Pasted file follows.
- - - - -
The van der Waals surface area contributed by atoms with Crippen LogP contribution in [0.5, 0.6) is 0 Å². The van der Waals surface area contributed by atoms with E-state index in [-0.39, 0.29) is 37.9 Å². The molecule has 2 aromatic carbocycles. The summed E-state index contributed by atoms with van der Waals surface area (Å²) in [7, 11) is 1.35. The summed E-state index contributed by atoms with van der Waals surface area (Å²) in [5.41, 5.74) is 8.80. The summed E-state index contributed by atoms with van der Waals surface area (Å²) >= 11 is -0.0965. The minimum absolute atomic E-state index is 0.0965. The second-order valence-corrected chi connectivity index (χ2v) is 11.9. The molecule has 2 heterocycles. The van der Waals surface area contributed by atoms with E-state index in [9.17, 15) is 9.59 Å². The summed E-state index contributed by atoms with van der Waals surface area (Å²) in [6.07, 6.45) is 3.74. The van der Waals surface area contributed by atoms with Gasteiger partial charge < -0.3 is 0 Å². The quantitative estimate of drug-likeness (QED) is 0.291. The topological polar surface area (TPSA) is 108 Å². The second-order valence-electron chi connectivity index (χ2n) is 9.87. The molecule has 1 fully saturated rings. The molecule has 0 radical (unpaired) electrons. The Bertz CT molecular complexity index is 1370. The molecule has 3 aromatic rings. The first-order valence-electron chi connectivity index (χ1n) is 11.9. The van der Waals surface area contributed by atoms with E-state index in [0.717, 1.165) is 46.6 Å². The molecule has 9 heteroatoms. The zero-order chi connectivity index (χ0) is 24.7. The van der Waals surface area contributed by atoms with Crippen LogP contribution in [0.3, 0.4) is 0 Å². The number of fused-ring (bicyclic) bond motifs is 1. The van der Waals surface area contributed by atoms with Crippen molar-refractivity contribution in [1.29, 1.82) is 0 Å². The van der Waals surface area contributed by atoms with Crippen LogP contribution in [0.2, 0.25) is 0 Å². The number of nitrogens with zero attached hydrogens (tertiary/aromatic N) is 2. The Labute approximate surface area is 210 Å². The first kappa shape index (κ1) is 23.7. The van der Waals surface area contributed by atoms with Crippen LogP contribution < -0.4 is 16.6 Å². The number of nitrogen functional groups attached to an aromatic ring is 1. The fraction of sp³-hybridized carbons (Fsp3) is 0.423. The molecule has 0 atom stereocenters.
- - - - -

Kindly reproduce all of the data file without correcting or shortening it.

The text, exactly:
The van der Waals surface area contributed by atoms with Crippen LogP contribution in [0.5, 0.6) is 0 Å². The van der Waals surface area contributed by atoms with E-state index in [-0.39, 0.29) is 37.9 Å². The molecule has 2 aromatic carbocycles. The summed E-state index contributed by atoms with van der Waals surface area (Å²) in [7, 11) is 1.35. The summed E-state index contributed by atoms with van der Waals surface area (Å²) in [5.41, 5.74) is 8.80. The summed E-state index contributed by atoms with van der Waals surface area (Å²) >= 11 is -0.0965. The minimum absolute atomic E-state index is 0.0965. The second-order valence-corrected chi connectivity index (χ2v) is 11.9. The molecule has 2 heterocycles. The van der Waals surface area contributed by atoms with E-state index in [9.17, 15) is 9.59 Å². The summed E-state index contributed by atoms with van der Waals surface area (Å²) in [6.07, 6.45) is 3.74. The van der Waals surface area contributed by atoms with Gasteiger partial charge < -0.3 is 0 Å². The quantitative estimate of drug-likeness (QED) is 0.291. The topological polar surface area (TPSA) is 108 Å². The second-order valence-electron chi connectivity index (χ2n) is 9.87. The molecule has 1 fully saturated rings. The molecule has 0 radical (unpaired) electrons. The Bertz CT molecular complexity index is 1370. The molecule has 3 aromatic rings. The first-order valence-electron chi connectivity index (χ1n) is 11.9. The van der Waals surface area contributed by atoms with E-state index in [0.717, 1.165) is 46.6 Å². The molecule has 9 heteroatoms. The zero-order chi connectivity index (χ0) is 24.7. The van der Waals surface area contributed by atoms with Crippen LogP contribution in [0.3, 0.4) is 0 Å². The number of fused-ring (bicyclic) bond motifs is 1. The van der Waals surface area contributed by atoms with Crippen molar-refractivity contribution in [1.29, 1.82) is 0 Å². The van der Waals surface area contributed by atoms with Crippen LogP contribution in [0.2, 0.25) is 0 Å². The number of nitrogens with zero attached hydrogens (tertiary/aromatic N) is 2. The Labute approximate surface area is 210 Å². The first kappa shape index (κ1) is 23.7. The van der Waals surface area contributed by atoms with Crippen LogP contribution < -0.4 is 16.6 Å². The number of nitrogen functional groups attached to an aromatic ring is 1. The fraction of sp³-hybridized carbons (Fsp3) is 0.423. The molecule has 0 atom stereocenters.